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    Farewell to Bruce Peterjohn, BBL Chief


    Ellen Paul
    • Author: Ornithological Council

      Please join the Ornithological Council in saying farewell to Bruce Peterjohn, chief of the USGS Bird Banding Lab, who has announced his retirement.  We thank him for his superb service to the ornithological community and to the science and practice of bird banding, through both his excellent management of the BBL under very trying circumstances and for his own contributions as a long-time bander.

    After nearly 29 years of Federal service including 11 years as Chief of the Bird Banding Laboratory (BBL), I have decided to retire at the end of 2019. The responsibility of leading the US Bird Banding Program has presented numerous challenges and opportunities. It has been a great privilege to have served in this capacity and help advance the contributions of the BBL in support of research, conservation, and the management of North American bird populations.

    USGS has not yet finalized its transition plans for replacing me. You should expect for acting BBL Chief(s) to lead the program for 1-2 years before a permanent replacement is hired. During this transition, the BBL staff will assume additional responsibilities. Processing applications for new banding permits and requests for permit modifications will probably slow down and you should allow for a minimum of 3-4 months to be complet e these requests. Please send all permit-related requests to the BBL permits office (BBL_Permits@usgs.gov) to ensure that these requests are handled as efficiently as possible. Other BBL support activities for banders will also likely be slower during this transition. Your patience will be greatly appreciated as the BBL staff deals with the increased workload.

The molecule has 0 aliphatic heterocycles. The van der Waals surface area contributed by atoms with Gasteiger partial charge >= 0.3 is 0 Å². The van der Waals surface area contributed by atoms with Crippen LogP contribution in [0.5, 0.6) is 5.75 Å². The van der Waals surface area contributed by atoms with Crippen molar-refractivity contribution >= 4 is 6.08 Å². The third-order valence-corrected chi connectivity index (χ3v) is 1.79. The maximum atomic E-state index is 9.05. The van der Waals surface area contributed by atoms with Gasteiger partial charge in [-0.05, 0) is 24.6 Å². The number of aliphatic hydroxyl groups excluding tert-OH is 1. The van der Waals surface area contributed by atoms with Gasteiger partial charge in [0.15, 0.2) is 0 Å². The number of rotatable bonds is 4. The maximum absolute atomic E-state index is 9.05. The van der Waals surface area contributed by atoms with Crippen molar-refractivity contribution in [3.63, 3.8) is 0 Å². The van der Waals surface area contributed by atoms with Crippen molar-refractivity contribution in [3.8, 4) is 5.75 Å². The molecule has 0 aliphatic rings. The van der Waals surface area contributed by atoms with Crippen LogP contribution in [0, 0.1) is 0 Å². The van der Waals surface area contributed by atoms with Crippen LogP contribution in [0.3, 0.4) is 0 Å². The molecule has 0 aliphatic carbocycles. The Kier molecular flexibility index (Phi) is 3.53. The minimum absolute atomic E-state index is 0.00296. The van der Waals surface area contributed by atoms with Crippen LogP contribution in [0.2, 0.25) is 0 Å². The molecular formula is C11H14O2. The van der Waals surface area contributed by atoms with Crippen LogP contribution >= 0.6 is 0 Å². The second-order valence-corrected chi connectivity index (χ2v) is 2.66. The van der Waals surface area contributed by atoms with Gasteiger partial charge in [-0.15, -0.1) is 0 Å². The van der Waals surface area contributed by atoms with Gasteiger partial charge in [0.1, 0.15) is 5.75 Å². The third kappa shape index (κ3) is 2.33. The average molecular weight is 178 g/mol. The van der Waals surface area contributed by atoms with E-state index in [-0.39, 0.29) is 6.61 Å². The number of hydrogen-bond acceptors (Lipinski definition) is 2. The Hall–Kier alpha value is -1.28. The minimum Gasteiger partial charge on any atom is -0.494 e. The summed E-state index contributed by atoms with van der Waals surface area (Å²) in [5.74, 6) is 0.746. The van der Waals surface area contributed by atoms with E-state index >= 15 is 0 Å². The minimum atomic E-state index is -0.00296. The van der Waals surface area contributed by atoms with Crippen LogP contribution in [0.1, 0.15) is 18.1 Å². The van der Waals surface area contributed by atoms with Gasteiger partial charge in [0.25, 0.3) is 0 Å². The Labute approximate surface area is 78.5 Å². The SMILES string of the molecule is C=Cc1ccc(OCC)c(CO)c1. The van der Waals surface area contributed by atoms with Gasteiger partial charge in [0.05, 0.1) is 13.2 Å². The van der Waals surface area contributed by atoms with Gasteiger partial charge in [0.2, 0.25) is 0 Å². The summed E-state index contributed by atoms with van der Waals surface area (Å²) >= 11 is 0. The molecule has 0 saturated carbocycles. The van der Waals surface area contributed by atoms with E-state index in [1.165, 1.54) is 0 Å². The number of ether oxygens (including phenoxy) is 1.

During my tenure as BBL Chief, the program experienced annual reductions in the resources available to operate the lab. Since 2008, the budget has been reduced by half and the staff was reduced by nearly 40%. Despite these drastic cuts, the size of the banding program did not change. Maintaining the banding program under these circumstances is testimony to the dedication and hard work of the entire BBL staff. I am sure that the staff will continue their high level of support for the banding program during the transition to a new Chief and hope that you will work with the staff to make this transition as smooth as po ssible.

    It has been an honor to work with everyone over the years. While I am retiring from this job, I am not retiring as a bird bander and hope to see you somewhere out in the field banding birds. Bird banding remains an essential tool to advance ornithological science and bird conservation, and every bander should be proud of their contributions towards advancing this science.


    BRUCE PETERJOHN, BBL CHIEF
    BIRD BANDING LABORATORY


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